Inducing vomiting and using laxatives are behaviors specific to people with anorexia nervosa.

Anorexia nervosa is an eating disorder that can affect anyone, and a person does not have to be physically very thin to suffer from this disorder. On the contrary, studies have found that larger-bodied people can also face this situation, if they are diagnosed less often, due to prejudices about corporeality and obesity.

The person affected by anorexia nervosa ends up having a very low level of vitamins and minerals in the body, which affects its proper functioning. Health problems such as anemia, osteoporosis, gastric problems, cessation of menstruation, infertility, certain heart problems, and slowing of brain functions may occur.

Bulimia Nervosa

This is a severe, life-threatening eating disorder. The person with bulimia nervosa ingests large amounts of food in a very short time. Other aspects to consider:

a person with bulimia nervosa feels out of control when they eat more food than necessary in a short time, they feel they cannot stop;

Eating is fast, until satiety that causes discomfort;

The patient with bulimia eats even when he is not hungry and feels ashamed;

Feelings of guilt, and depression appear;

As in the case of anorexia, the preoccupation with the physical appearance becomes obsessive, ritual eating appears (only certain groups of foods or the patient excessively chews the food, does not let the foods feed on each other, etc.).

Bulimia nervosa includes recurrent episodes of compulsive eating and compensatory behavior, through which the patient tries to compensate for the large number of calories consumed – vomiting, fasting, excessive exercise, and use of laxatives.

Compulsive Eating Disorder

It involves recurrent episodes in which a person consumes large amounts of food very quickly, when not hungry, to the point of discomfort. What happens?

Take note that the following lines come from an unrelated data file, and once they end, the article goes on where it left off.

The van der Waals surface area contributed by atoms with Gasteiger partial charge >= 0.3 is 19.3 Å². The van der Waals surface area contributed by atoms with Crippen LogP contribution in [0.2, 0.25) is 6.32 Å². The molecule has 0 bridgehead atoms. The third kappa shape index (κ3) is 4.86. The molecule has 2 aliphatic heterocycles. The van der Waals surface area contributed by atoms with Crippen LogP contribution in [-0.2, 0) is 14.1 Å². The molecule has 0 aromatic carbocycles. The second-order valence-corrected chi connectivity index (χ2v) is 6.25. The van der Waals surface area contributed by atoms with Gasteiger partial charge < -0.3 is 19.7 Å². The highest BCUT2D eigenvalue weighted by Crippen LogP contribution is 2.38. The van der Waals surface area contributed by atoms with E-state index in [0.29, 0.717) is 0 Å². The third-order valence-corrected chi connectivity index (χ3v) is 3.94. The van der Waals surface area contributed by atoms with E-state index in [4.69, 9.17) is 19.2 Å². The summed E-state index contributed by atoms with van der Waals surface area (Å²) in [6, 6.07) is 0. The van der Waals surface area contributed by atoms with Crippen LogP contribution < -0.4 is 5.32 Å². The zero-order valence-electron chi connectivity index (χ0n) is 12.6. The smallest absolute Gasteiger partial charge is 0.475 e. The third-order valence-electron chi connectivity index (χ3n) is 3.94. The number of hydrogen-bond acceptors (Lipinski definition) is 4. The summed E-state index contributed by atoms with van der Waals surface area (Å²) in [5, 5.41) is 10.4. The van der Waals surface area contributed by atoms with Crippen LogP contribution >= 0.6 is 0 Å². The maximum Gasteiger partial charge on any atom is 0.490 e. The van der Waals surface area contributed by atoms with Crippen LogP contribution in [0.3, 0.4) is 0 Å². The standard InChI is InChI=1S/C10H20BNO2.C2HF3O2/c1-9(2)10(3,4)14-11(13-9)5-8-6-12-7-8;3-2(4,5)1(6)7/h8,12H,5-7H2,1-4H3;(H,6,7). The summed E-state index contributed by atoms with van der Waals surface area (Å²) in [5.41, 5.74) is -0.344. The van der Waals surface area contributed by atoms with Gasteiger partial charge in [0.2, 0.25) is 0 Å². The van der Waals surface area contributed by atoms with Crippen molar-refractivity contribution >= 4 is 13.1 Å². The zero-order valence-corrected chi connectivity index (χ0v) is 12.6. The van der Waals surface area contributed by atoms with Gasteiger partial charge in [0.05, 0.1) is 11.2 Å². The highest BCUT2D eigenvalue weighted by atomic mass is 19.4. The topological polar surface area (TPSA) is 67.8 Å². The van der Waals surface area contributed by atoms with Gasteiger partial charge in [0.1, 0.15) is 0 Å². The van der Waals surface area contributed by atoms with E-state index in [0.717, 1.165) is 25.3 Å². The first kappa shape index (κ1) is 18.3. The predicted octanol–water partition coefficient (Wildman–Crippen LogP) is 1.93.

The person feels that they are losing control when eating;

She feels self-loathing, guilt, which causes her to re-enter a vicious circle of compulsive eating;

The feeling of shame does not automatically cause the affected person to stop eating compulsively.

The difference between bulimia and binge eating is that, as previously stated, in bulimia the patient resorts to compensatory behaviors, which they believe cancel out the large number of calories consumed. These behaviors are not found in compulsive eating, the patient is not aiming to “undo” the weight gain.

Treatment of Eating Disorders

Because of the very negative effects that these disorders can have on a person’s body, mind, and life in general, professional intervention is important. With the exception of severe forms with an indication for hospitalization (depression with suicidal risk, altered physical condition especially from an electrolyte point of view, unfavorable evolution in external regime), for eating disorders treatment outside the classic hospitalization system is recommended.

Notable results in eating disorders are recorded by Brief Strategic Therapy or the Maudsley Method, support groups or Dialectical Behavioral Psychotherapy (DBT).

“Classical cognitive-behavioral psychotherapy (CBT) or “enhanced” CBT-e represents the most promising alternative for changing unhealthy eating habits subsumed by irrational attitudes and beliefs related to figure and weight. Lasting between 3 and 6 months, with additional follow-up sessions to prevent relapses, CBT offers an active process of psychological intervention that leads to a regular eating pattern, without diets or compensatory behaviors (such as evacuation or purgatives, physical exercises excessive, etc.), with the client’s responsibility for change, by combining cognitive and behavioral procedures”, psychotherapist Gabriela Stroian

For more details and for a direct discussion with a specialist in the management of eating disorders, for you or for someone close to you who is experiencing these problems, we advise you to contact the professionals of the Bellanima Clinic with confidence.